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This image was shot with a Mamiya 645E with a 80mm lens.

I'm surprised at the lack of parallelism of vertical elements. I was pointing up at a diagonal to avoid a fence; is that all there is to it?

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The source of the distortion is the camera’s viewpoint. A combination of subject distance and the angle-of-view, delivered by the chosen focal length of the lens, produced the distortion. Your location was such that you were required to angle the camera upward to include all of the structure. This upward aim is the main culprit. Had you stepped back or used a lens with a wider angle-of-view, it might have been possible to hold the camera level; this action would have minimized the distortion.

In architectural photography we use specialized cameras that allow the image plane to remain parallel to the structure. The lens mount is gimbaled to allow the lens to swing upward independent of the image sensor (or film). This maintains the parallelism.

Consider a tall building being imaged. You are at street level, the distance from the camera to the top of the building is greater than to the base of the building. Things close to the camera reproduce large, while things further from the camera reproduce small. Thus the top of the building images as a narrower structure than the base of the building.

If you shoot this image from a viewpoint at the middle of an adjacent high-rise, both the top and the bottom of the building would image narrower that the center.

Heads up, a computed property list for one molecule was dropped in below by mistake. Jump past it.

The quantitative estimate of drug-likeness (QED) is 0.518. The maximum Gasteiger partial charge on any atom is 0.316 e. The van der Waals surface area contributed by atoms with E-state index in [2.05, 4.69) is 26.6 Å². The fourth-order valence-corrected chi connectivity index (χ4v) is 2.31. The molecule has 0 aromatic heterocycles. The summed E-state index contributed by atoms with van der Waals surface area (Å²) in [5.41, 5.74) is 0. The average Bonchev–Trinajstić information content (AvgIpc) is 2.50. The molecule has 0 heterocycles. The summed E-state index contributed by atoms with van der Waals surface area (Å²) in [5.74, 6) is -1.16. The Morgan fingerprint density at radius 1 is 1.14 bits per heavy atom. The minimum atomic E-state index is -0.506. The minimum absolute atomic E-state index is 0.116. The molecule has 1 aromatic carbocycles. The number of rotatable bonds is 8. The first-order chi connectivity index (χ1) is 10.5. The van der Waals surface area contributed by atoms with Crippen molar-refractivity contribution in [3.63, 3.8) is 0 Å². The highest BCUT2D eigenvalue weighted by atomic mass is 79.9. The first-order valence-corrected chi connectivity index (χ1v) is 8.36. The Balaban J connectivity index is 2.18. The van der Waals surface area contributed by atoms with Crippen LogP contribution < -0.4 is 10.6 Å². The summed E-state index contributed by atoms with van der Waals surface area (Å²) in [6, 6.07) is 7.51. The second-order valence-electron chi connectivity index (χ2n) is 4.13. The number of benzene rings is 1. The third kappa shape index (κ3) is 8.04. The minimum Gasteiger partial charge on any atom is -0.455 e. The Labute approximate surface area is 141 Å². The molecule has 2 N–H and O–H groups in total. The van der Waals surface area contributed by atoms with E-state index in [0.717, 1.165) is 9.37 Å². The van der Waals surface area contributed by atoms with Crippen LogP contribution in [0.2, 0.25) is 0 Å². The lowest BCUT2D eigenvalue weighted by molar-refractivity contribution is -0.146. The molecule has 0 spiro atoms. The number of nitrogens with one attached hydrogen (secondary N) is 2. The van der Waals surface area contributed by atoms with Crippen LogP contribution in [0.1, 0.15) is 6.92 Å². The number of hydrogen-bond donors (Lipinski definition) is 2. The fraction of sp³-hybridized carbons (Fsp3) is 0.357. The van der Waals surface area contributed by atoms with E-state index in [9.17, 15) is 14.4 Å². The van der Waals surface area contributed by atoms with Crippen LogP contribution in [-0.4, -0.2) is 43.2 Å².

There are tricks that an architectural photographer can employ. Key is a camera with swings and tilts that allow the image plane and the lens plane to move in relationship to each other. Clever placement mitigates, to a great extent, this distortion. During the printing of the image, additional corrections can be applied. This includes the use of editing software to alter the perspective of the image

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    You mention "gimbaled lens mount" and swings/tilts to prevent this effect, but it's vertical shift, not swing/tilt, that maintains parallelism of vertical lines. – scottbb Jan 24 '17 at 4:52
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Normal perspective still includes... perspective. If you point your camera upwards to focus on a really tall chimney you would find a vanishing point.

enter image description here

If your camera is parallel to the chimney you get parallel lines, because your camera is really parallel (green rectangle).

When you tilt your camera up (A) you start to see that perspective.

To achive parallel lines you need a shift lens, so the lens is kept parallel and you move your sensor to capture the far part of the chimney (B).

enter image description here

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Your eye is also a "normal perspective lens" and would see the same optical illusion of convergence of object lines that your camera does. Your camera has faithfully recorded what your eye has seen. It cannot record what your mind thinks it sees.

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